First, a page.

We’ve now been walking for two months and one day, and at our current rate, we should be arriving in Santiago in three days. That is, if nothing bad happens to prevent our timely arrival…

The terrain has actually been quite challenging of late, which pleases me; the “bare minimum” pilgrims, i.e., the ones who started in Sarria and are only going to walk the minimum required distance to obtain their Compostela, will be having a hard time of things.

We got a late start, having been the last ones to wake up except for a hairy fellow from Mexico who was backwards-pilgrimaging to Lourdes. Despite the full albergue last night, we slept well, and the attached bar was very friendly, serving us a delicious meal. Roger, a French pilgrim and a retired art teacher, showed me his drawings of the Camino: pen sketches of Galician church belltowers, road signs, and other images.

Below: Leaving Mirallos. Galicia, it turns out, is full of cute little hamlets that offer the occasional glimpse of a lifestyle that can only be seen on foot.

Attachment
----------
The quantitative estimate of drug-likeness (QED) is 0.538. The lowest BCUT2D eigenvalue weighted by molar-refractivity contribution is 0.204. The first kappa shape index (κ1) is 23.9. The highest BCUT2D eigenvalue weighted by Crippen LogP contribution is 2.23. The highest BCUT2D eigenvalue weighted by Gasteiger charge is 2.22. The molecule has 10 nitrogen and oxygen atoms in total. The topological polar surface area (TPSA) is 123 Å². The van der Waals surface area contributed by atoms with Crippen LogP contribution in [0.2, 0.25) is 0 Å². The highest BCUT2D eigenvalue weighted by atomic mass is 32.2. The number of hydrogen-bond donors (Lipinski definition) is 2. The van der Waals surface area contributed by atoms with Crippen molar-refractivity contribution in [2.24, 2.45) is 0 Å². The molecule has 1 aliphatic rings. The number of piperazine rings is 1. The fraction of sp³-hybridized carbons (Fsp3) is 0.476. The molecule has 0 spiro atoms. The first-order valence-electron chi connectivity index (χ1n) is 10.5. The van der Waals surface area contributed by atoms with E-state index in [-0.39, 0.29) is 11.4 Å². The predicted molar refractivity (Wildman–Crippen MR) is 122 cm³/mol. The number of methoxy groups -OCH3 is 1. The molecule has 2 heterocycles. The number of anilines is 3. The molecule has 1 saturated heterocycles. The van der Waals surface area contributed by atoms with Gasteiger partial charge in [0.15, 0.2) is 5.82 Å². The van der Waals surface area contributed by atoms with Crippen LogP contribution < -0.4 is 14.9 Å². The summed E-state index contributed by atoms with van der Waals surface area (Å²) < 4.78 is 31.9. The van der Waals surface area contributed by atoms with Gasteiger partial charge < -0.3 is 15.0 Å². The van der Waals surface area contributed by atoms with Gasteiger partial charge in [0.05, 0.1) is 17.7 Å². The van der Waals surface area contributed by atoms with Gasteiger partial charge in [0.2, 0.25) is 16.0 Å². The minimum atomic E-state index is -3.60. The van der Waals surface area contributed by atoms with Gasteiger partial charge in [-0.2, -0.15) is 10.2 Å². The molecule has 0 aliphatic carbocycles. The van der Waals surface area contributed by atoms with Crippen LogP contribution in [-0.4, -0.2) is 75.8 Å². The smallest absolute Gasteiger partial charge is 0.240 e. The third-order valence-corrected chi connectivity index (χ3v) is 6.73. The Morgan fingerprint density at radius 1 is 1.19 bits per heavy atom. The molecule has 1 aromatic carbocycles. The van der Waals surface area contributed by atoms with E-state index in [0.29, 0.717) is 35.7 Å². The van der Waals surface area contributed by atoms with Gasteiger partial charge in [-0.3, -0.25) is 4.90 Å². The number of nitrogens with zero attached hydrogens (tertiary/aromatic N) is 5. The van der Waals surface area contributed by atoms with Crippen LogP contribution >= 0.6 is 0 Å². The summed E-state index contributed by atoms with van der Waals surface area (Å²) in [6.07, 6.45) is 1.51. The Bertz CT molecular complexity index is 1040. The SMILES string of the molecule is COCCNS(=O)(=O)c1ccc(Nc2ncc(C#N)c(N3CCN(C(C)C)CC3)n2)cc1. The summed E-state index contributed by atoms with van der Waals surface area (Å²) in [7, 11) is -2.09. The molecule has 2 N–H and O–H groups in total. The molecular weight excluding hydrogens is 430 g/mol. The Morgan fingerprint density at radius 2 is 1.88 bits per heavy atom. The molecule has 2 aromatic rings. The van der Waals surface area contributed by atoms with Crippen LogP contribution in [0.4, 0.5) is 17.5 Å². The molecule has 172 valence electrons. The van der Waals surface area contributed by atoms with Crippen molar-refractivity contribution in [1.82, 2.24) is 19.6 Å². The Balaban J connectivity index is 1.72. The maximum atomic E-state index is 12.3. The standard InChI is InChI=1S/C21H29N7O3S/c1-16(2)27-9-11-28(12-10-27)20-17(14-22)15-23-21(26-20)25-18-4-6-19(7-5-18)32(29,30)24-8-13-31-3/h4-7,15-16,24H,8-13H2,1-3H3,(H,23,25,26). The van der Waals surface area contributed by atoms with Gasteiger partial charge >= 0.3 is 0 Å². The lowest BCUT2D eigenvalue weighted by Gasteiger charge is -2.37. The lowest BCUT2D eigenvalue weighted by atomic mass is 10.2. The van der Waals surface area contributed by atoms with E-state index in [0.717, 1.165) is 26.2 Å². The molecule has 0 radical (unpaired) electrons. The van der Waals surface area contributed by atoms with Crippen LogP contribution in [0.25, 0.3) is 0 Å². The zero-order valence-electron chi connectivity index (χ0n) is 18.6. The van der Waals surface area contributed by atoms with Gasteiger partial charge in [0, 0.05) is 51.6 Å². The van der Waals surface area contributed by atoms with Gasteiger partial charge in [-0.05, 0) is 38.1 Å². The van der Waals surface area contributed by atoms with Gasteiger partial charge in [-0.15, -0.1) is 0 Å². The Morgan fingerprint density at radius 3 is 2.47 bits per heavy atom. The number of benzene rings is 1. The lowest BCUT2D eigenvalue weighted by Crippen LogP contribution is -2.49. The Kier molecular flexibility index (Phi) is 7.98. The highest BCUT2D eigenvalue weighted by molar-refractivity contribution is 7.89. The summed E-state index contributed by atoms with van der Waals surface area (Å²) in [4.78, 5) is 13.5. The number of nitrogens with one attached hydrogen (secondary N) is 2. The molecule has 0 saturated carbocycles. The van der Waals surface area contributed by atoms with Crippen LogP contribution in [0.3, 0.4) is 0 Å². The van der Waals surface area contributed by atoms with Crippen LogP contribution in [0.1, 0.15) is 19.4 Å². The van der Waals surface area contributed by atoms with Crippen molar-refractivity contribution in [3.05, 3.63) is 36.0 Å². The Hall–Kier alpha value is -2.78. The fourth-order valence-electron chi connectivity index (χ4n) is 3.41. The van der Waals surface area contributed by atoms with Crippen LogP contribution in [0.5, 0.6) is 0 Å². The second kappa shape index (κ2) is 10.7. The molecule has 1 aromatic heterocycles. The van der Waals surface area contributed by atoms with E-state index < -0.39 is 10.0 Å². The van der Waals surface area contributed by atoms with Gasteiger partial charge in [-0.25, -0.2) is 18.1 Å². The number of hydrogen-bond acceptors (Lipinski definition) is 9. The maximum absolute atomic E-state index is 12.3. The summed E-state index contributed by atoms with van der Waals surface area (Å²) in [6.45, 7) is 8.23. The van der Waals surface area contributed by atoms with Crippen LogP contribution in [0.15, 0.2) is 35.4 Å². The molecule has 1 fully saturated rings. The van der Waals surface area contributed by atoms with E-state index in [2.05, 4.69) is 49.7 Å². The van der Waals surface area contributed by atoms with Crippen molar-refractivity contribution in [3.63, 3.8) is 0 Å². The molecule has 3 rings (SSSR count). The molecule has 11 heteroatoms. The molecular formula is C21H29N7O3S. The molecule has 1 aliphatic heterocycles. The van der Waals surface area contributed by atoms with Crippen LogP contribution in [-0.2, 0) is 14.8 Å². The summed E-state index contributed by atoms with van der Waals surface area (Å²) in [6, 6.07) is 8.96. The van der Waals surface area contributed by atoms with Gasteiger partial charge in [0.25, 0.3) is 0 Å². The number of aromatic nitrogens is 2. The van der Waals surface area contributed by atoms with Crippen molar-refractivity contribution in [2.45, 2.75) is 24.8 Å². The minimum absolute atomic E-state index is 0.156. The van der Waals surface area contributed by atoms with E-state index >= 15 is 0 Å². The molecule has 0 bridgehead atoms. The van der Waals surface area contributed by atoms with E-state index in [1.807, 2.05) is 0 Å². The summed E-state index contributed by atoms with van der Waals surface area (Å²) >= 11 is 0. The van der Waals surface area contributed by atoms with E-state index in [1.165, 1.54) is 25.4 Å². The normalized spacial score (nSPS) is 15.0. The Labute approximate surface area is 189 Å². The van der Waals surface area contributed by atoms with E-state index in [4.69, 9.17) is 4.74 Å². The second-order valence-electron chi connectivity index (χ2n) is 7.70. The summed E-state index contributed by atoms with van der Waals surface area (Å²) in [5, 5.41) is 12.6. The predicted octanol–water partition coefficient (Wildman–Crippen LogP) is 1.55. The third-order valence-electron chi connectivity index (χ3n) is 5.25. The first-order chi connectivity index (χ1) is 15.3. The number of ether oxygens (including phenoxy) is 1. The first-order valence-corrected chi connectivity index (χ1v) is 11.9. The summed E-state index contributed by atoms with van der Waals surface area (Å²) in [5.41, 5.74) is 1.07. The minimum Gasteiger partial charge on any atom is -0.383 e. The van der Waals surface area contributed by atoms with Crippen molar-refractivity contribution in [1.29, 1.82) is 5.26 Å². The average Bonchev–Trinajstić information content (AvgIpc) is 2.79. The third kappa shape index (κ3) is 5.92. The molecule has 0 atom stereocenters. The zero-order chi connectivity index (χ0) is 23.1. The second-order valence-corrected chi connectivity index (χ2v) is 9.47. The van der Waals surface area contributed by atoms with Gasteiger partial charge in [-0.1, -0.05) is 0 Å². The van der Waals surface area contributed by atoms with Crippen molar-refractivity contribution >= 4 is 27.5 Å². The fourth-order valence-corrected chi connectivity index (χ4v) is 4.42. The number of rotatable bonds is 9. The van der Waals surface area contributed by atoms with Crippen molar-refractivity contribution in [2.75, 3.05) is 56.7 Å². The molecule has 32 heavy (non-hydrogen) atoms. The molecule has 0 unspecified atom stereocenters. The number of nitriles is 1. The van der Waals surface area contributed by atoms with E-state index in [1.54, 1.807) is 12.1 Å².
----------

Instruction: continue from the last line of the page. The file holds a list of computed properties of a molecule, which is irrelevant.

Below: Some creepy graffiti along the way.

Below: Beautiful, green Galicia. There seemed to be virtually no other pilgrims on the road today – not what I expected for the supposedly very busy final 100 kilometers.

Below: No mistaking which way to go!

Below: The two bridges into Portomarín. The original town was relocated to the hillside to permit the flooding of the river valley below. The water level wasn’t very high today, but you can see the discolouration on the new bridge that indicates how high it can be.

Below: On what is now the flood plain, there are the ruins of the original town.

Below: The church of San Juan de Portomarín.

Below: The tympanum of the church of San Juan, decorated with images of medieval musicians.

Below: The footbridge out of Portomarín.

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